Posted on Sunday, February 3, 2013
by Paul in x-axis
One of those weeks where I’m very, very pushed for time, but there are so few X-books out this week (as in, two) that I might as well just get them done…
X-Men Legacy #5 – The plot threads start to draw together, as tends to happen when you’re coming up for what will be the end of the first trade paperback volume. But Si Spurrier does manage to give that connection some sense of surprise, perhaps because he’d set up what seemed to be a fairly disparate set of storylines that looked as if they might somehow come together down the road. Instead, we get a lot of explanations here rather sooner than I would have predicted, so that while the overall pattern makes sense, it doesn’t feel like it’s been patiently lumbering towards us for months. (Spoilers ahead, by the way.)
This starts off looking like the start of a new story, with Legion going to Westchester to try and sneak past the X-Men and see if he can help Blindfold. That leads into an extended origin flashback for her, which for most books would have been enough to serve as the main point of the issue. And as an origin story, I have mixed feelings about it; I think this is something like the third attempt that’s been made to explain Blindfold’s eccentricities, none of which fit all that neatly together. Spurrier, though, is at least trying to come up with a dramatic reason for why she acts like this, rather than just shrugging his shoulders and accepting that mutants are weird – and in doing so he gives her a proper villain of her own. The bit which genuinely does come as a surprise is that he then turns out to be the mystery villain from earlier issues. And that could have been painfully obvious, but there’s some very clever misdirection in the way the story is structured, so that it comes across as the introduction of a new element, only to wrongfoot the reader and set up for an unexpected cliffhanger.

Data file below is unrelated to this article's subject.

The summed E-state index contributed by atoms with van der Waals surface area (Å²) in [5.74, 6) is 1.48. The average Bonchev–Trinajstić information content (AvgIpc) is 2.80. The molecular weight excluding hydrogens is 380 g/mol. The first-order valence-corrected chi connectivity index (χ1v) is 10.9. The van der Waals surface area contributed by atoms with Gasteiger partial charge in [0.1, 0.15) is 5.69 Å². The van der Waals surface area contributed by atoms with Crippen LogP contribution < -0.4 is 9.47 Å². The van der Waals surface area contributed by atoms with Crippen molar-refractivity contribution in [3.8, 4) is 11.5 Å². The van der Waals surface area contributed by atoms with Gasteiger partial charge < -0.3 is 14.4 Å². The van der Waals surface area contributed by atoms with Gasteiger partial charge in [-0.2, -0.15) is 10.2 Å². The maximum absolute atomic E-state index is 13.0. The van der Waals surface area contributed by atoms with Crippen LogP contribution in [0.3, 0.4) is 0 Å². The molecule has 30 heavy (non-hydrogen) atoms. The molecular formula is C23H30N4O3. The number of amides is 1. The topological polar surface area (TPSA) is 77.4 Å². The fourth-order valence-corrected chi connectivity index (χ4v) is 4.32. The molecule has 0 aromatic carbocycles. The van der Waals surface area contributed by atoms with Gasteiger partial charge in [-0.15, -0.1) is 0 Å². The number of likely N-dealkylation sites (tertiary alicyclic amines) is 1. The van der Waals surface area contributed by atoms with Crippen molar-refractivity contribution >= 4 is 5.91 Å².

I like the pairing up of Legion and Blindfold – both have essentially been mental illness gimmick characters for most of their existence, so there’s something to be explored in having them both try to transcend that. The risk is that in developing them beyond their gimmicks, you lose what makes them memorable, but as Spurrier’s managed to avoid that with Legion himself so far, the signs are good.
X-Treme X-Men #9 – You can never be sure, of course, but this feels rushed in that way that imminently cancelled comics tend to feel rushed. After giving a leisurely introduction to the second, more violent version of Dazzler in the previous issue, the series races to wrap up her storyline before it’s really got off the ground. No doubt this is the same basic character arc that was always intended, but at this speed it can’t help but feel contrived, as the second Dazzler rapidly comes to terms with the original and makes a heroic sacrifice and, well, you know. This issue’s alternate world also gets a bit too rushed, since the locals don’t get a proper chance to breathe or have any storylines of their own – once again, it’s a case of “arrive, kill generic target, leave.” And Sage doesn’t appear to be contributing anything much, tending to suggest that whatever was planned for her has been sidelined, but she’s here now so she’s got to stand in the background regardless.
Granted, X-Treme X-Men has always been a maddeningly inconsistent book, but the problems here – which relate mainly to rushing through ideas that feel as if they could have been more satisfying at double the length – suggest a forced wrap-up is the main culprit.